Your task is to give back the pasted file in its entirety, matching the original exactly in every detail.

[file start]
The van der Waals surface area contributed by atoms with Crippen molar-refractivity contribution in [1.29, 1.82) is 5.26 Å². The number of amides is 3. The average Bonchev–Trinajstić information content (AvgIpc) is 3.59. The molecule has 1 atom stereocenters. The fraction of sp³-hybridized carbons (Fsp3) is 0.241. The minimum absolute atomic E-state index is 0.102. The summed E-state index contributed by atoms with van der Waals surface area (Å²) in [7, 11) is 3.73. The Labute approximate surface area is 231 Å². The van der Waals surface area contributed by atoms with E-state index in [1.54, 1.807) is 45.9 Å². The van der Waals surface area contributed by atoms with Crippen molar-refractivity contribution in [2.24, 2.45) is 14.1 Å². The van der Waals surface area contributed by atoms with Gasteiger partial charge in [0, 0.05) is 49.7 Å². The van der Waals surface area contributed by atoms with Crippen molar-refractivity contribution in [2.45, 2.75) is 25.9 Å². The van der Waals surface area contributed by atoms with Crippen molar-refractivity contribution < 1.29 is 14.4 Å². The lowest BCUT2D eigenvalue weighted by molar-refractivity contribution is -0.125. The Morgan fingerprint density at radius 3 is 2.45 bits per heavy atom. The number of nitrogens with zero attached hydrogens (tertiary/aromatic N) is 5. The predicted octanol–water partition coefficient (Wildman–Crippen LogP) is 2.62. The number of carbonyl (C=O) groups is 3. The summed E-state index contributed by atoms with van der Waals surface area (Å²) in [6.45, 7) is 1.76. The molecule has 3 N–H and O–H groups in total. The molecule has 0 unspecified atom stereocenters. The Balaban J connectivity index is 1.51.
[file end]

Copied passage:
The van der Waals surface area contributed by atoms with Crippen molar-refractivity contribution in [1.29, 1.82) is 5.26 Å². The number of amides is 3. The average Bonchev–Trinajstić information content (AvgIpc) is 3.59. The molecule has 1 atom stereocenters. The fraction of sp³-hybridized carbons (Fsp3) is 0.241. The minimum absolute atomic E-state index is 0.102. The summed E-state index contributed by atoms with van der Waals surface area (Å²) in [7, 11) is 3.73. The Labute approximate surface area is 231 Å². The van der Waals surface area contributed by atoms with E-state index in [1.54, 1.807) is 45.9 Å². The van der Waals surface area contributed by atoms with Crippen molar-refractivity contribution in [2.24, 2.45) is 14.1 Å². The van der Waals surface area contributed by atoms with Gasteiger partial charge in [0, 0.05) is 49.7 Å². The van der Waals surface area contributed by atoms with Crippen molar-refractivity contribution in [2.45, 2.75) is 25.9 Å². The van der Waals surface area contributed by atoms with Crippen molar-refractivity contribution < 1.29 is 14.4 Å². The lowest BCUT2D eigenvalue weighted by molar-refractivity contribution is -0.125. The Morgan fingerprint density at radius 3 is 2.45 bits per heavy atom. The number of nitrogens with zero attached hydrogens (tertiary/aromatic N) is 5. The predicted octanol–water partition coefficient (Wildman–Crippen LogP) is 2.62. The number of carbonyl (C=O) groups is 3. The summed E-state index contributed by atoms with van der Waals surface area (Å²) in [6.45, 7) is 1.76. The molecule has 3 N–H and O–H groups in total. The molecule has 0 unspecified atom stereocenters. The Balaban J connectivity index is 1.51.